The dance room just needs to be an empty classroom or gym that has a CD player in it. If you can, get your choreographer to plan on leading this section of the audition. The other rooms needs to be for your song/monologue audition. This can just be a basic classroom with. CD player. You should try to have your musical director in this audition space with you. Depending on how many students you have auditioning (I had 194 this last play) you should plan on splitting the students into two groups one group can go to the dance audition while the other group goes to the monologue/singing audition, then switch half way through. Even if you don't have a choreographer or a musical director, I would recommend pulling in a kind teacher friend or two to help you with the auditions. This way you have someone to bounce ideas off of. You also have another opinion to help you defend your casting choices to parents (it sounds so much better to say the committee decided as opposed to I decided).

Your choreographer should know how to lead the dance audition, if they have a way to lead it let them to it that way. If you have no clue about dance (like I did at the beginning of this) here is a quick run down of how to do a dance audition. Before the day, create an 8-16 count piece based on a song from the play.  If you don't know a count is a count of four beats (1234,2234,3234,4234) as a large group teach the students the predetermined choreographer. Teach first very slowly in counts then add to music. Allow the students a little time to practice the choreography before you score them. I like to give them a few counts after the choreography to show off their own skills. This is great even if your kids don't have many skills, it's great to see what your kids will come up with.

The music and monologue portion of your audition is where the "important" decisions come in. As hard  as it is try not to precast your show before you begin. This is so hard but try to go in with no notion of who should be what person, this will free you up to make some daring choices. While you and the music director are listening to the auditions keep a copy of the character breakdown in front of you. I like to the names of any and all students I would consider for a role beside each character (you can also write a student name beside several characters if you think they would fit into several different roles) I would also recommend writing down in the comments the name of the monologue and song. This will help you remember what a certain student performed when you go back to talk after auditions (after 150 auditions it's hard to keep everyone straight). Make sure you make lots of comments for each student that you are considering so that you can cast them appropriately.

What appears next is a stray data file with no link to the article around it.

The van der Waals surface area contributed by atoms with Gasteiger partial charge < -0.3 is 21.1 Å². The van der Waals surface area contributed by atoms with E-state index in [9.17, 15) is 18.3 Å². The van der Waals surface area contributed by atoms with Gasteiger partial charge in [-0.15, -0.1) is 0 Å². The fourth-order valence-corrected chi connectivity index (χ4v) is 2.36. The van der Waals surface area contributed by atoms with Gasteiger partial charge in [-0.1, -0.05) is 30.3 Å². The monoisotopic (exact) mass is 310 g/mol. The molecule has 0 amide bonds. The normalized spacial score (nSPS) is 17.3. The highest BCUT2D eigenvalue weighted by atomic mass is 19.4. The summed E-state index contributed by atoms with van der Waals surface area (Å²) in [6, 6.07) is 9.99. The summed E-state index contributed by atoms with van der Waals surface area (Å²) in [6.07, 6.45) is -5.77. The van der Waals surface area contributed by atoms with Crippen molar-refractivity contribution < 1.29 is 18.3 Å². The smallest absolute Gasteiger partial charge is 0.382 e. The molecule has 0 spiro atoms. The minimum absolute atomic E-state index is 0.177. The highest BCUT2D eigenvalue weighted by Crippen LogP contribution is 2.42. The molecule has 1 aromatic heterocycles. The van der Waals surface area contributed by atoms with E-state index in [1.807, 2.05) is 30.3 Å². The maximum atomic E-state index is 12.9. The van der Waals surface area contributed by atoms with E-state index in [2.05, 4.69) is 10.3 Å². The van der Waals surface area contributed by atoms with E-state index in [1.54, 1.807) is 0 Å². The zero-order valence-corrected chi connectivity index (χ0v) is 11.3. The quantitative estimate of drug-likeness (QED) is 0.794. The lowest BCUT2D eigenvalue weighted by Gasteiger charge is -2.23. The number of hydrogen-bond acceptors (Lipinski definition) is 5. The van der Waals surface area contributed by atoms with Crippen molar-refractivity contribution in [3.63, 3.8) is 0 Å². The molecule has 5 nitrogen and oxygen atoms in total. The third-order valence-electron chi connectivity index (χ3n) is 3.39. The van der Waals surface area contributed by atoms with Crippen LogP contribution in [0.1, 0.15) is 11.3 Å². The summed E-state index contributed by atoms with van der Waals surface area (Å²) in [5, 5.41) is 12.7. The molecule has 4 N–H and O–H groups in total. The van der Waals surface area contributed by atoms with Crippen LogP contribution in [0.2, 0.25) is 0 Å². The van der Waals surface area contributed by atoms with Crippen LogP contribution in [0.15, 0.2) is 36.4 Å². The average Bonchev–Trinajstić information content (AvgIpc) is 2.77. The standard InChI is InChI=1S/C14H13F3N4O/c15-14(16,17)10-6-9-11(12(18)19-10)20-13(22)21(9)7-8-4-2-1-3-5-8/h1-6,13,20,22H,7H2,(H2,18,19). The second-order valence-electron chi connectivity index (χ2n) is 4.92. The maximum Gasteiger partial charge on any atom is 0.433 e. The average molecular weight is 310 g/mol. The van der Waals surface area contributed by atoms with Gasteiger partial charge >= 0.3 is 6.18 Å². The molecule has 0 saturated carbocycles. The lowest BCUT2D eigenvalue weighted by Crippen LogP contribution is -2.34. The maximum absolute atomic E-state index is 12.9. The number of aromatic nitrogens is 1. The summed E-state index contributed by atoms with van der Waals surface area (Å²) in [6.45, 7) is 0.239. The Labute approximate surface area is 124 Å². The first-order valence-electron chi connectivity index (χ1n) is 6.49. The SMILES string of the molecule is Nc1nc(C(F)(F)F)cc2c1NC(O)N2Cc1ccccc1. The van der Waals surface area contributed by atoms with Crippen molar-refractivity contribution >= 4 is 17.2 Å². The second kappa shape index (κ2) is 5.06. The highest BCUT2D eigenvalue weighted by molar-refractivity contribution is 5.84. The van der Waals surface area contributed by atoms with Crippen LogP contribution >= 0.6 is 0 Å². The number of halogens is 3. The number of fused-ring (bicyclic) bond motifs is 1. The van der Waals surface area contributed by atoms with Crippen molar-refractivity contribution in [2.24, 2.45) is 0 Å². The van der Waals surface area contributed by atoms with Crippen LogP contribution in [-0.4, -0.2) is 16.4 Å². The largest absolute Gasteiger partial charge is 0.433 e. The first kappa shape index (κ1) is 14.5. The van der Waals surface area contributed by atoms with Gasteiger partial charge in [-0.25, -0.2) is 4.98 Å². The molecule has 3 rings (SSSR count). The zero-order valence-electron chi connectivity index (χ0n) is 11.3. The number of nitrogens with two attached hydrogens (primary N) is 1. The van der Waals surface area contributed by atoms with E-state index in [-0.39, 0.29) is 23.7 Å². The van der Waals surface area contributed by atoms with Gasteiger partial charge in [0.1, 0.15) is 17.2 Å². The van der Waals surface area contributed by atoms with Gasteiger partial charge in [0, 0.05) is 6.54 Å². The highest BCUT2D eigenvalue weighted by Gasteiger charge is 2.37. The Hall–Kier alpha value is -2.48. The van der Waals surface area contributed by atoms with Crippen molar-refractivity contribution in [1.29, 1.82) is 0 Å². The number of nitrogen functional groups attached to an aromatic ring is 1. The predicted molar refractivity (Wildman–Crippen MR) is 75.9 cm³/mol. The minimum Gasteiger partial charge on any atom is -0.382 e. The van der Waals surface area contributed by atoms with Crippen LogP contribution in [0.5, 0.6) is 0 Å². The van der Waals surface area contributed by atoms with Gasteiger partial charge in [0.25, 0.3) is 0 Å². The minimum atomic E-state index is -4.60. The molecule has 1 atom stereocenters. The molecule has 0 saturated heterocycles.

After you have heard all of the auditions it is now time to cast the play. If you are having trouble picking between two students for a role you might want to consider call backs. When I do call backs I only call back those students I'm deciding between. If I already know I'm casting Tommy as the lead I don't need to call him back. For call backs I like to do cold reads. this lets me see how each student sounds in the role I am considering them for. 

Once you are done with call backs it's time to make final casting decisions. I start by casting leads then working down to the company. Don't be scared to take some unique chances on your casting. No one wants to see the expected in every play. For casting the company, pick a cut off number for your company and stick to it. This is where your audition scoring will really come in handy. You can simply start at the highest scores and work your way down until you reach your number. Keep in mind, while casting is always very important, I have never had an experience where a student didn't rise to the occasion. Have fun with casting and try to take a chance on a kid, you never know when that kid is a "diamond in the rough"